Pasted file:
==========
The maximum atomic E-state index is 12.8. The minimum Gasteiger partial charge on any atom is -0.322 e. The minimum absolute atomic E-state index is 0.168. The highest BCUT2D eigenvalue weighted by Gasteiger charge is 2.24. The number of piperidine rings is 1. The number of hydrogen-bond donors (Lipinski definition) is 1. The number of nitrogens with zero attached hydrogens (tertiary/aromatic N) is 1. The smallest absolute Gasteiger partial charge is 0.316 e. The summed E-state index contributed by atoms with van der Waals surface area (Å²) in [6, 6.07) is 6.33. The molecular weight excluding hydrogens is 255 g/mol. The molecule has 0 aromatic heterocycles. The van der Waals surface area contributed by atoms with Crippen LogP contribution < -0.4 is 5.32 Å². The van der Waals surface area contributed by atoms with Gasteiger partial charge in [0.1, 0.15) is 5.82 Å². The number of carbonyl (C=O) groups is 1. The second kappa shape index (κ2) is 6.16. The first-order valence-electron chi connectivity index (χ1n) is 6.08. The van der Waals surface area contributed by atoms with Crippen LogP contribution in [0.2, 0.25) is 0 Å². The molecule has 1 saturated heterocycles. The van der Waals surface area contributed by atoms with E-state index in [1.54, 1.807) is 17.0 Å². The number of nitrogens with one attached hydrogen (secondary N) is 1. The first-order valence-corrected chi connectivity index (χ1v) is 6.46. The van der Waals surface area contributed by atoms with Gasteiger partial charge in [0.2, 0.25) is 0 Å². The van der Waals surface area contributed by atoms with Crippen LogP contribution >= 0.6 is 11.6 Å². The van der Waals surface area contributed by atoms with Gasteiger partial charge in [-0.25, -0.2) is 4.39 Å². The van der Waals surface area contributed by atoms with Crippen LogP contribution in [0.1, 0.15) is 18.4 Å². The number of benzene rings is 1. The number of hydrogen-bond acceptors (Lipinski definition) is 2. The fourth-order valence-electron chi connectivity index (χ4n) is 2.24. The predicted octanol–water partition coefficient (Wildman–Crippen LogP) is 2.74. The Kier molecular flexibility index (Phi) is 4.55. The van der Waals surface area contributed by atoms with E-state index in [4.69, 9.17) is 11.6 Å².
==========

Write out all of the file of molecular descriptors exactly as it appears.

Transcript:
The maximum atomic E-state index is 12.8. The minimum Gasteiger partial charge on any atom is -0.322 e. The minimum absolute atomic E-state index is 0.168. The highest BCUT2D eigenvalue weighted by Gasteiger charge is 2.24. The number of piperidine rings is 1. The number of hydrogen-bond donors (Lipinski definition) is 1. The number of nitrogens with zero attached hydrogens (tertiary/aromatic N) is 1. The smallest absolute Gasteiger partial charge is 0.316 e. The summed E-state index contributed by atoms with van der Waals surface area (Å²) in [6, 6.07) is 6.33. The molecular weight excluding hydrogens is 255 g/mol. The molecule has 0 aromatic heterocycles. The van der Waals surface area contributed by atoms with Crippen LogP contribution < -0.4 is 5.32 Å². The van der Waals surface area contributed by atoms with Gasteiger partial charge in [0.1, 0.15) is 5.82 Å². The number of carbonyl (C=O) groups is 1. The second kappa shape index (κ2) is 6.16. The first-order valence-electron chi connectivity index (χ1n) is 6.08. The van der Waals surface area contributed by atoms with Crippen LogP contribution in [0.2, 0.25) is 0 Å². The molecule has 1 saturated heterocycles. The van der Waals surface area contributed by atoms with E-state index in [1.54, 1.807) is 17.0 Å². The number of nitrogens with one attached hydrogen (secondary N) is 1. The first-order valence-corrected chi connectivity index (χ1v) is 6.46. The van der Waals surface area contributed by atoms with Gasteiger partial charge in [0.2, 0.25) is 0 Å². The van der Waals surface area contributed by atoms with Crippen LogP contribution >= 0.6 is 11.6 Å². The van der Waals surface area contributed by atoms with Gasteiger partial charge in [-0.25, -0.2) is 4.39 Å². The van der Waals surface area contributed by atoms with Crippen LogP contribution in [0.1, 0.15) is 18.4 Å². The number of benzene rings is 1. The number of hydrogen-bond acceptors (Lipinski definition) is 2. The fourth-order valence-electron chi connectivity index (χ4n) is 2.24. The predicted octanol–water partition coefficient (Wildman–Crippen LogP) is 2.74. The Kier molecular flexibility index (Phi) is 4.55. The van der Waals surface area contributed by atoms with E-state index in [4.69, 9.17) is 11.6 Å².